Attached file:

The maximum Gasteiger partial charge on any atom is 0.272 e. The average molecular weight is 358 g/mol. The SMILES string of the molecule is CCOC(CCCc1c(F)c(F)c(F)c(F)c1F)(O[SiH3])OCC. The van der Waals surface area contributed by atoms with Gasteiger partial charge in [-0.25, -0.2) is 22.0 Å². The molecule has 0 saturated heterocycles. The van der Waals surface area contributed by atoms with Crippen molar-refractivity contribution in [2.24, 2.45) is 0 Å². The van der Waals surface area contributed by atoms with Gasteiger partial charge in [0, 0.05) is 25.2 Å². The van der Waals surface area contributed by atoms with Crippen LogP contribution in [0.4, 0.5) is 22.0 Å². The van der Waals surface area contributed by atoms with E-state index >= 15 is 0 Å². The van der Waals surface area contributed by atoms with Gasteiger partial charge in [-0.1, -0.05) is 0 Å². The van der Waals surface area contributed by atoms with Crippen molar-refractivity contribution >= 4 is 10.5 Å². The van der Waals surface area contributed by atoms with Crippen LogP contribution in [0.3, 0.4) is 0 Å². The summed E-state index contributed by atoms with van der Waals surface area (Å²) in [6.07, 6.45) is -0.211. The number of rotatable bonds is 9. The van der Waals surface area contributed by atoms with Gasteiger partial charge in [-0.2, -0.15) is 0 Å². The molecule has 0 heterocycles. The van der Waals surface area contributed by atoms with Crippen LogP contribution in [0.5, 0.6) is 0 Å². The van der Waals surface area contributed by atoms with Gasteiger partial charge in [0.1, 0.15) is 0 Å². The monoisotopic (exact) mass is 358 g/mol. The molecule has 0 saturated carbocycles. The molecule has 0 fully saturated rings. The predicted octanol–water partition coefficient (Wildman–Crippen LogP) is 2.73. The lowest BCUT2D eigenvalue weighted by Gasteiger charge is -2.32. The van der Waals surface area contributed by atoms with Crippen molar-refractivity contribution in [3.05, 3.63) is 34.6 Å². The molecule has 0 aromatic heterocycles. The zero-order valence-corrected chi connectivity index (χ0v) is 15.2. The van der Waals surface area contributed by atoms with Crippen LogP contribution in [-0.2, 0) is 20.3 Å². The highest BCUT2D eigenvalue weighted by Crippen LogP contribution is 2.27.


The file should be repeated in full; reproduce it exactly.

The maximum Gasteiger partial charge on any atom is 0.272 e. The average molecular weight is 358 g/mol. The SMILES string of the molecule is CCOC(CCCc1c(F)c(F)c(F)c(F)c1F)(O[SiH3])OCC. The van der Waals surface area contributed by atoms with Gasteiger partial charge in [-0.25, -0.2) is 22.0 Å². The molecule has 0 saturated heterocycles. The van der Waals surface area contributed by atoms with Crippen molar-refractivity contribution in [2.24, 2.45) is 0 Å². The van der Waals surface area contributed by atoms with Gasteiger partial charge in [0, 0.05) is 25.2 Å². The van der Waals surface area contributed by atoms with Crippen LogP contribution in [0.4, 0.5) is 22.0 Å². The van der Waals surface area contributed by atoms with E-state index >= 15 is 0 Å². The van der Waals surface area contributed by atoms with Gasteiger partial charge in [-0.1, -0.05) is 0 Å². The van der Waals surface area contributed by atoms with Crippen molar-refractivity contribution >= 4 is 10.5 Å². The van der Waals surface area contributed by atoms with Crippen LogP contribution in [0.3, 0.4) is 0 Å². The summed E-state index contributed by atoms with van der Waals surface area (Å²) in [6.07, 6.45) is -0.211. The number of rotatable bonds is 9. The van der Waals surface area contributed by atoms with Gasteiger partial charge in [-0.2, -0.15) is 0 Å². The molecule has 0 heterocycles. The van der Waals surface area contributed by atoms with Crippen LogP contribution in [0.5, 0.6) is 0 Å². The van der Waals surface area contributed by atoms with Gasteiger partial charge in [0.1, 0.15) is 0 Å². The monoisotopic (exact) mass is 358 g/mol. The molecule has 0 saturated carbocycles. The molecule has 0 fully saturated rings. The predicted octanol–water partition coefficient (Wildman–Crippen LogP) is 2.73. The lowest BCUT2D eigenvalue weighted by Gasteiger charge is -2.32. The van der Waals surface area contributed by atoms with Crippen molar-refractivity contribution in [3.05, 3.63) is 34.6 Å². The molecule has 0 aromatic heterocycles. The zero-order valence-corrected chi connectivity index (χ0v) is 15.2. The van der Waals surface area contributed by atoms with Crippen LogP contribution in [-0.2, 0) is 20.3 Å². The highest BCUT2D eigenvalue weighted by Crippen LogP contribution is 2.27.